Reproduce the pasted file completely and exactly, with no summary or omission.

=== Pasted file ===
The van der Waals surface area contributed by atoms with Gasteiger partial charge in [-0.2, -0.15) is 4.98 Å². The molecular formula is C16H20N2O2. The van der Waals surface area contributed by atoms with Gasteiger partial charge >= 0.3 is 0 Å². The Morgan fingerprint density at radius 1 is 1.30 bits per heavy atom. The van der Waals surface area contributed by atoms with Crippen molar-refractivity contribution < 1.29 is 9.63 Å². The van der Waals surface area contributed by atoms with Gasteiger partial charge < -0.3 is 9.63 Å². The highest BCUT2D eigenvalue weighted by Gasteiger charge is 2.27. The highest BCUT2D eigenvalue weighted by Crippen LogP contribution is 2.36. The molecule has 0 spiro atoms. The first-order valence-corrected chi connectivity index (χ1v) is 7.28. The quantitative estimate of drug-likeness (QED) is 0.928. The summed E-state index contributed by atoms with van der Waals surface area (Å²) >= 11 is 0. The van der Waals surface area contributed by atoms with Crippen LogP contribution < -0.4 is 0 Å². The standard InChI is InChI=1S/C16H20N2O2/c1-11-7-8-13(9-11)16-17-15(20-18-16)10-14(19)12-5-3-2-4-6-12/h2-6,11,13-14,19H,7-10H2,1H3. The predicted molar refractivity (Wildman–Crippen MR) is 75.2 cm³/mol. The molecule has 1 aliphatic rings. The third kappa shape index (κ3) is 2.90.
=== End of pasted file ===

The van der Waals surface area contributed by atoms with Gasteiger partial charge in [-0.2, -0.15) is 4.98 Å². The molecular formula is C16H20N2O2. The van der Waals surface area contributed by atoms with Gasteiger partial charge >= 0.3 is 0 Å². The Morgan fingerprint density at radius 1 is 1.30 bits per heavy atom. The van der Waals surface area contributed by atoms with Crippen molar-refractivity contribution < 1.29 is 9.63 Å². The van der Waals surface area contributed by atoms with Gasteiger partial charge < -0.3 is 9.63 Å². The highest BCUT2D eigenvalue weighted by Gasteiger charge is 2.27. The highest BCUT2D eigenvalue weighted by Crippen LogP contribution is 2.36. The molecule has 0 spiro atoms. The first-order valence-corrected chi connectivity index (χ1v) is 7.28. The quantitative estimate of drug-likeness (QED) is 0.928. The summed E-state index contributed by atoms with van der Waals surface area (Å²) >= 11 is 0. The van der Waals surface area contributed by atoms with Crippen LogP contribution < -0.4 is 0 Å². The standard InChI is InChI=1S/C16H20N2O2/c1-11-7-8-13(9-11)16-17-15(20-18-16)10-14(19)12-5-3-2-4-6-12/h2-6,11,13-14,19H,7-10H2,1H3. The predicted molar refractivity (Wildman–Crippen MR) is 75.2 cm³/mol. The molecule has 1 aliphatic rings. The third kappa shape index (κ3) is 2.90.